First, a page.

* Hardyng, 377, 378.-I have met with no earlier mention of wildfire in any of our naval actions. The passage in Hardyng is as follows:
In which, meanwhile, while as our ships there lay,
We might not sail, ne fro thence pass away.
Wherefore their galleys each day there gan us find,
HENRY V.'S INTENDED CRUSADE.
whole fleet. * These prizes he brought to Southampton; from whence the king shortly set forth with a fleet of 1500 ships, the sails of his own vessel being of purple silk, richly embroidered with gold.
British valour was never more signally displayed than under this victorious monarch, the remainder of whose short reign was one series of successful enterprises. Yet no Englishman.can delight to dwell upon the details, as upon the history of Edward III. and the Black Prince. Henry of Monmouth equalled them as a warrior, and perhaps excelled them as a politician; but they were the admiration of their enemies, because of the magnanimity which they displayed in prosperity, their courtesy, their humanity. Henry was a merciless conqueror, and made himself feared. At the A. D. time of his death, after his last confession, when, at 1416. his desire, the Penitential Psalms were read to him, he interrupted the priest at the words, "Build thou the walls of Jerusalem," and declared, as a dying man, that it had been his intention, as soon as he should have settled France in peace, to undertake the conquest of Jerusalem, if it had pleased God to let him live out his days. "So ingenious," says Hume, "are men in deceiving themselves, that Henry forgot, in these moments, all the blood spilt by his ambition, and received comfort from this late and feeble resolve, which, as the mode of these enterprises was now past, he certainly would never have carried into execution." It has now, however, been ascertained, that immediately after the treaty of Troyes, Guillibert de Launoy, a Flemish knight, who was counsellor and chamberlain to Philip the Good of Burgundy, and had been ambassador to Henry, was sent by that king, and by his own master, upon a secret mission to the Holy Land. That mission was successfully performed: he made a military survey of the coasts and defences of Egypt and Syria, from Alexandria round to Gallipoli; and the two copies of this survey, intended for the two princes, are both in existence; but * Holinshed, iii. 88, 89. Speed, 636.
before the report was completed, Henry V. had been summoned to his account. No reasonable doubt, therefore, can now be entertained that it was his full intention, as it had been his father's, to undertake a crusade. As little should it be doubted, that though ambition and policy may have entered largely into his motives, devotion also moved him.*
FROM THE ACCESSION OF HENRY VI. TO THE DEATH OF RICHARD III.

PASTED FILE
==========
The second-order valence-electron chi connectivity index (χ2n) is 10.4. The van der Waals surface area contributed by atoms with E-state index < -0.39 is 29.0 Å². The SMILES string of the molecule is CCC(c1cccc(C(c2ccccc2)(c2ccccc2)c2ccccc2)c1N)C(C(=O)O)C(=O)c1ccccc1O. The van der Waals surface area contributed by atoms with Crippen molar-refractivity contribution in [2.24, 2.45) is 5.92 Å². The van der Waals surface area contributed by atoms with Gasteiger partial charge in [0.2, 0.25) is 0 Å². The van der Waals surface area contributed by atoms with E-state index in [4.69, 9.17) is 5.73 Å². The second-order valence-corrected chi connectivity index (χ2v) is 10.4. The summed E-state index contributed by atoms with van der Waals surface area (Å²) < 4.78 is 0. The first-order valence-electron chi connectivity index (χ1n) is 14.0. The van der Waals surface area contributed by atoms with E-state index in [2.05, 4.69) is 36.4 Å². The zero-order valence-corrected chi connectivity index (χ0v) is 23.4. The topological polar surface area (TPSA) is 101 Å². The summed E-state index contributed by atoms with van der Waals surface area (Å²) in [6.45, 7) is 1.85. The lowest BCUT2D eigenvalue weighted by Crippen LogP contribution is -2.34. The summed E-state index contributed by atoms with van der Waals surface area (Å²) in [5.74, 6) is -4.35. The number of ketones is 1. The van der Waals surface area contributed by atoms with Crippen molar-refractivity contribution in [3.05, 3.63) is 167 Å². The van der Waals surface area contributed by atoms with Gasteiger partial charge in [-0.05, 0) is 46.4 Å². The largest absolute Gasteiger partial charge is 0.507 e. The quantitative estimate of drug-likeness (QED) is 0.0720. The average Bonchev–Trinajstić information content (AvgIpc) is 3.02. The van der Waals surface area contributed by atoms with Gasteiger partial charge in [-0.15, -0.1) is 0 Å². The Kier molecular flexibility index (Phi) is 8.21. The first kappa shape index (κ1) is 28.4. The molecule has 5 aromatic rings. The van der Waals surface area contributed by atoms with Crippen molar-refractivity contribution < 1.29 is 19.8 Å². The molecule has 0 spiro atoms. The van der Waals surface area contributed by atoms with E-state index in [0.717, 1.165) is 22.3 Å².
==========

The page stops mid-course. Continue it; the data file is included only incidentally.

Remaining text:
THE crown devolved upon an infant not nine months old; and, though the government during his minority was administered by able hands, the loss of a single mind was soon felt; for Henry was a king whom the turbulent feared, and whom the people loved, and who was respected by all ranks. Early in the new reign,
*Account of an unknown MS. of 1422, by Granville Penn, esq., in the Transactions of the Royal Society of Literature, vol. i. p. 1. The report which was written for the duke of Burgundy is in Mr. Penn's possession he purchased it in Flanders; and that which was designed for the English government he discovered among the Hatton MSS. in the Bodleian.
A curious paper concerning this Gilbert de Launoy has been preserved by Rymer (xi. 22.). He had imposed upon Henry V., by a story that a carriage, containing all the money and valuables which he had received from the king for his journey, had been plundered in Picardy, and that he had thus lost every thing. Henry, believing this, replaced the sum of 2007. and gave him, moreover, a vestment of cloth of gold. He then performed his embassy, and made his report of it. But during the journey conscience had so continually reproached him with the fraud, that when he presented the report, he confessed it to cardinal Beaufort, and with such marks of contrition that he not only obtained a remission of the sin, but also of the money. This did not make him at peace with himself; and after an interval of twenty years, he entreated a confirmation of this forgiveness, or at least that some restitution might be required, which he would, he said, humbly and thankfully make. The contrite will was accepted, and the remission was confirmed as fully as it had been first granted.
Jis prettily said by Speed, "The pretty hands which could not feed himself, were yet made capable to wield a sceptre; and he that was behold. ing o nurses for milk, did nevertheless distribute the sustenance of law and justice to so great and warlike nations."-P. 650.